Facts and tips on water usage and conservation are presented weekly by the city of Walla Walla, in partnership with Walla Walla Community College and the Union-Bulletin.
Precipitation and moisture
Last July: .00 inches
This July so far: 0.05 inches
Chinook salmon and steelhead return numbersFish numbers in the Walla Walla River counted at Nursery Street Bridge in Milton Freewater, as of June 26, 2020, are Spring Chinook, 78, and Steelhead, 179.
Data collected by The Confederated Tribes of the Umatilla Indian Reservation Department of Natural Resources; funding provided by Bonneville Power Administration.
This week’s average water use by all city customers: 16.91 million gallons per day.
Last week’s average water use: 16.27 million gallons per day. Third week of July 2019 average water use: 15.79 million gallons per day.
Water use guidelines
For the week of July 9 – July 15, precipitation was 0.05 inches and turf grass in the area used 1.57 inches of moisture, according to WSU AgWeathernet data. Home irrigators should have run spray type sprinklers five times for 13 minutes and rotor type sprinklers five times for 46 minutes. Calculations are based on average precipitation rates, please adjust for local conditions.
Yard care and water savings tips
Washing a sidewalk or driveway with a hose uses about 50 gallons of water every 5 minutes.
Watering in the morning minimizes evaporation and ensures more sprinkler water contacts the plants. Early morning is better than dusk since it helps preventing the growth of fungus.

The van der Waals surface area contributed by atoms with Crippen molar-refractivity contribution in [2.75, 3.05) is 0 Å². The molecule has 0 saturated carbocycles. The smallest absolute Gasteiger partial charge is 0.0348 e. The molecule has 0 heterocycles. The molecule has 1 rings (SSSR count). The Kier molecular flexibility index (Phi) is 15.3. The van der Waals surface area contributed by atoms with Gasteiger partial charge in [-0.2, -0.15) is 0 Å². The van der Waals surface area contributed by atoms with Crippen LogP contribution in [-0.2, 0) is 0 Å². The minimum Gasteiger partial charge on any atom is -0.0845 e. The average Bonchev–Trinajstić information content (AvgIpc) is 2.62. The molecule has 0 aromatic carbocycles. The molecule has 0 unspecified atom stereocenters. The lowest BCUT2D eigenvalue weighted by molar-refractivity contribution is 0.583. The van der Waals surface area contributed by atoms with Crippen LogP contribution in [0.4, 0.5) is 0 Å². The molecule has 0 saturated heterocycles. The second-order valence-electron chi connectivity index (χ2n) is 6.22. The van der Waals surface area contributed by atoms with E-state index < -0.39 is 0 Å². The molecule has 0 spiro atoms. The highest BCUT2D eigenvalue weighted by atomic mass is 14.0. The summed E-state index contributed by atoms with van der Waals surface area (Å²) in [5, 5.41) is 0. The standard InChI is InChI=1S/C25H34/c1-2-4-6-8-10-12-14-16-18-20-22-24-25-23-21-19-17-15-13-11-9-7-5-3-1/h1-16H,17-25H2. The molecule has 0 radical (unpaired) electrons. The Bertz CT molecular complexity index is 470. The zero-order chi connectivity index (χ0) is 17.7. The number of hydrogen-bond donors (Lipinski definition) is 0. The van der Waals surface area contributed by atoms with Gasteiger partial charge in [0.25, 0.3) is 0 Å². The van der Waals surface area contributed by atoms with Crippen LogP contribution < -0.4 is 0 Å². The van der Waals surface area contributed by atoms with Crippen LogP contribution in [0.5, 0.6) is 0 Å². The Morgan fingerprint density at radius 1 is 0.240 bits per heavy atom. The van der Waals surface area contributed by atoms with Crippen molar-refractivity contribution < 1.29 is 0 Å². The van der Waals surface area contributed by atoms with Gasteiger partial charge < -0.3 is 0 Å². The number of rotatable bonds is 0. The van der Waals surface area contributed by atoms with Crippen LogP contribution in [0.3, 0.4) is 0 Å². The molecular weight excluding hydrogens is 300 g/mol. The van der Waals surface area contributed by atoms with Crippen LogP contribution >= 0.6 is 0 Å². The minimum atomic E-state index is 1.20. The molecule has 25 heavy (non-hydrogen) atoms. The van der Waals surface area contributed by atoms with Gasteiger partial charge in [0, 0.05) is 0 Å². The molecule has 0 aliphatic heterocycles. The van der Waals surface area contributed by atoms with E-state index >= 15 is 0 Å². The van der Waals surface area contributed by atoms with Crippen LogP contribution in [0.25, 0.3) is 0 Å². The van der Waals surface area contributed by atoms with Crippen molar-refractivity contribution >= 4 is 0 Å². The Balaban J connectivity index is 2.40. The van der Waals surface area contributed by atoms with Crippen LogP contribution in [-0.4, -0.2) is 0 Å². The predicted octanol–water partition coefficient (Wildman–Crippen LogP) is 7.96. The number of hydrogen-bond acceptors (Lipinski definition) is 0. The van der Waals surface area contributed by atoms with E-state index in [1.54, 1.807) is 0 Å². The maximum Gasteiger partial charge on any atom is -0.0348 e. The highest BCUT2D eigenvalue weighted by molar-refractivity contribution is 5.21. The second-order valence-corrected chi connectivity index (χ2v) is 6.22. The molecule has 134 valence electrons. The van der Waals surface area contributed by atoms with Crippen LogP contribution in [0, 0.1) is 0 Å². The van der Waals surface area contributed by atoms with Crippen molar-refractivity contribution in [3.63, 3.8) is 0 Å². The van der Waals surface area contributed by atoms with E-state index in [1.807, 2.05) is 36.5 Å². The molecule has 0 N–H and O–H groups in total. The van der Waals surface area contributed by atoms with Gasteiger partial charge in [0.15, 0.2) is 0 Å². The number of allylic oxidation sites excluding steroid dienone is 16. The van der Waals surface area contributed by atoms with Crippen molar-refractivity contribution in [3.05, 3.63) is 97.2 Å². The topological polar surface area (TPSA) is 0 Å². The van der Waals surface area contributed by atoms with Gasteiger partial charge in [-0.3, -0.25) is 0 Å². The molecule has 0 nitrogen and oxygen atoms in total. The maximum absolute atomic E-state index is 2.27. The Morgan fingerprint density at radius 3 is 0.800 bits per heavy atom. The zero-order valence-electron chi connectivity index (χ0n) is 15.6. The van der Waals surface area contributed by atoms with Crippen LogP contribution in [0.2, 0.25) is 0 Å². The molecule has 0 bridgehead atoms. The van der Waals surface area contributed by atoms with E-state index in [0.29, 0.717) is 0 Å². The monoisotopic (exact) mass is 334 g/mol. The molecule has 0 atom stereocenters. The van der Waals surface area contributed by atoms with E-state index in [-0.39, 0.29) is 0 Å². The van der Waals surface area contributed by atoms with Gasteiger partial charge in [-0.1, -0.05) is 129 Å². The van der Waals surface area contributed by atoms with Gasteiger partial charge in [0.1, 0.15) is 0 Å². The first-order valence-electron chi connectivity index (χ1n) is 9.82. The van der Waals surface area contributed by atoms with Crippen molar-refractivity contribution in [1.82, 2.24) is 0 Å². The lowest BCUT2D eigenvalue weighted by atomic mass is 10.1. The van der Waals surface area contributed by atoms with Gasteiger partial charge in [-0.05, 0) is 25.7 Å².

Check your automated sprinklers occasionally to ensure they are functioning properly and are on a proper time schedule. Periodically turn your system on and observe it through all the cycles to find any leaks, broken sprinklers or those out of adjustment. Are there brown spots that are not receiving water? If so, a sprinkler may need to be replaced or adjusted.
Remember that not all brown spots in your lawn are caused from lack of water. If you have distinct irregularly shaped brown spots, the symptoms are most severe in late summer, and the section of dead turf can be pulled up easily, the problem is probably grubs, a beetle larva. They feed on your turf’s root system and kill it. If you question what is causing your turf problem, contact your local Extension County Office or a local nursery professional. They will probably want to see a sample of your turf.